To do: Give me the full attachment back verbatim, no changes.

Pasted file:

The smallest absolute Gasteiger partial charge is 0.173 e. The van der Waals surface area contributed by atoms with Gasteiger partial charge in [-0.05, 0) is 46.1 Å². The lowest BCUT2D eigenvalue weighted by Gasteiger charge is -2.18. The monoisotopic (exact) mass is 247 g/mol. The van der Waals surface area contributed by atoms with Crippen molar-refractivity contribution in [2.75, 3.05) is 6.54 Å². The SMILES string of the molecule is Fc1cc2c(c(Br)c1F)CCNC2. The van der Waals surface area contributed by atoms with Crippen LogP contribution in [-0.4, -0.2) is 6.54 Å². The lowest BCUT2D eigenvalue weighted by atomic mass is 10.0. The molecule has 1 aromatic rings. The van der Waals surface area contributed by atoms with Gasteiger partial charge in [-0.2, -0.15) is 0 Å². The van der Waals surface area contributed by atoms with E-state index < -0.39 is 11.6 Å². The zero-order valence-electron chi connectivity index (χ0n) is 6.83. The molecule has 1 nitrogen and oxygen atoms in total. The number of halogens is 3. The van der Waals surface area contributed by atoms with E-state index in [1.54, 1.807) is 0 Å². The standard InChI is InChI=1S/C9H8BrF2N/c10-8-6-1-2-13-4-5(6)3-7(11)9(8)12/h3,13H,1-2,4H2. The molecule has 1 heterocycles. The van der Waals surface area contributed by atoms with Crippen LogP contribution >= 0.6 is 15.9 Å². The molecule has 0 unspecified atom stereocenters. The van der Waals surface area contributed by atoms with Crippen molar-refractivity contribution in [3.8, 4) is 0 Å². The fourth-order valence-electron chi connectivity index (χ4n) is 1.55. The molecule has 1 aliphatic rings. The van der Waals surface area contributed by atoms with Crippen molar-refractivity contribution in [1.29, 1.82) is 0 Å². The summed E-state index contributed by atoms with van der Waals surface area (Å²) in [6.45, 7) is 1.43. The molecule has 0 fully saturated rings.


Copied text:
The smallest absolute Gasteiger partial charge is 0.173 e. The van der Waals surface area contributed by atoms with Gasteiger partial charge in [-0.05, 0) is 46.1 Å². The lowest BCUT2D eigenvalue weighted by Gasteiger charge is -2.18. The monoisotopic (exact) mass is 247 g/mol. The van der Waals surface area contributed by atoms with Crippen molar-refractivity contribution in [2.75, 3.05) is 6.54 Å². The SMILES string of the molecule is Fc1cc2c(c(Br)c1F)CCNC2. The van der Waals surface area contributed by atoms with Crippen LogP contribution in [-0.4, -0.2) is 6.54 Å². The lowest BCUT2D eigenvalue weighted by atomic mass is 10.0. The molecule has 1 aromatic rings. The van der Waals surface area contributed by atoms with Gasteiger partial charge in [-0.2, -0.15) is 0 Å². The van der Waals surface area contributed by atoms with E-state index < -0.39 is 11.6 Å². The zero-order valence-electron chi connectivity index (χ0n) is 6.83. The molecule has 1 nitrogen and oxygen atoms in total. The number of halogens is 3. The van der Waals surface area contributed by atoms with E-state index in [1.54, 1.807) is 0 Å². The standard InChI is InChI=1S/C9H8BrF2N/c10-8-6-1-2-13-4-5(6)3-7(11)9(8)12/h3,13H,1-2,4H2. The molecule has 1 heterocycles. The van der Waals surface area contributed by atoms with Crippen LogP contribution >= 0.6 is 15.9 Å². The molecule has 0 unspecified atom stereocenters. The van der Waals surface area contributed by atoms with Crippen molar-refractivity contribution in [3.8, 4) is 0 Å². The fourth-order valence-electron chi connectivity index (χ4n) is 1.55. The molecule has 1 aliphatic rings. The van der Waals surface area contributed by atoms with Crippen molar-refractivity contribution in [1.29, 1.82) is 0 Å². The summed E-state index contributed by atoms with van der Waals surface area (Å²) in [6.45, 7) is 1.43. The molecule has 0 fully saturated rings.